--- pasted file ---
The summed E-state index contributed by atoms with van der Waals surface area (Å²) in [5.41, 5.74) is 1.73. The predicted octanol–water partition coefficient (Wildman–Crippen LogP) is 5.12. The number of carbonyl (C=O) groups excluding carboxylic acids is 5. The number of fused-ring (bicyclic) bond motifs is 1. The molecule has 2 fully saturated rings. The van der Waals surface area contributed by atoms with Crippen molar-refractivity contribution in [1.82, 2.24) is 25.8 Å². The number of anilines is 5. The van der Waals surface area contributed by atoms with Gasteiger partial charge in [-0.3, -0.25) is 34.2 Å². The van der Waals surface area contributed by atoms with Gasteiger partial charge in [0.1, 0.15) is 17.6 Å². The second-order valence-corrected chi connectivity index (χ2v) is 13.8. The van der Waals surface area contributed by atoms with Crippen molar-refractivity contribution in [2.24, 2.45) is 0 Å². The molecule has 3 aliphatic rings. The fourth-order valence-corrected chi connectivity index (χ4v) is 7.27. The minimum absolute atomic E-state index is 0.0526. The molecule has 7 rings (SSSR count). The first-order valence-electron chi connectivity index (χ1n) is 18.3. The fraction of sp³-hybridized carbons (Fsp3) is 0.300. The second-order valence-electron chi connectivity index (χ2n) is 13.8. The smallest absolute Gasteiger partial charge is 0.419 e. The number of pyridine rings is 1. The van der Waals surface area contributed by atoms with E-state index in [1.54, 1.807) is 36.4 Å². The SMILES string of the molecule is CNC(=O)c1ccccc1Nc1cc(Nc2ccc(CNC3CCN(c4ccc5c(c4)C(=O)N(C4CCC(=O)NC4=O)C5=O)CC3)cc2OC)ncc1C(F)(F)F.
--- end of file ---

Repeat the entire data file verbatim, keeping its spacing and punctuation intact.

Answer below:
The summed E-state index contributed by atoms with van der Waals surface area (Å²) in [5.41, 5.74) is 1.73. The predicted octanol–water partition coefficient (Wildman–Crippen LogP) is 5.12. The number of carbonyl (C=O) groups excluding carboxylic acids is 5. The number of fused-ring (bicyclic) bond motifs is 1. The molecule has 2 fully saturated rings. The van der Waals surface area contributed by atoms with Crippen molar-refractivity contribution in [1.82, 2.24) is 25.8 Å². The number of anilines is 5. The van der Waals surface area contributed by atoms with Gasteiger partial charge in [-0.3, -0.25) is 34.2 Å². The van der Waals surface area contributed by atoms with Gasteiger partial charge in [0.1, 0.15) is 17.6 Å². The second-order valence-corrected chi connectivity index (χ2v) is 13.8. The van der Waals surface area contributed by atoms with Crippen molar-refractivity contribution in [2.24, 2.45) is 0 Å². The molecule has 3 aliphatic rings. The fourth-order valence-corrected chi connectivity index (χ4v) is 7.27. The minimum absolute atomic E-state index is 0.0526. The molecule has 7 rings (SSSR count). The first-order valence-electron chi connectivity index (χ1n) is 18.3. The fraction of sp³-hybridized carbons (Fsp3) is 0.300. The second-order valence-electron chi connectivity index (χ2n) is 13.8. The smallest absolute Gasteiger partial charge is 0.419 e. The number of pyridine rings is 1. The van der Waals surface area contributed by atoms with E-state index in [1.54, 1.807) is 36.4 Å². The SMILES string of the molecule is CNC(=O)c1ccccc1Nc1cc(Nc2ccc(CNC3CCN(c4ccc5c(c4)C(=O)N(C4CCC(=O)NC4=O)C5=O)CC3)cc2OC)ncc1C(F)(F)F.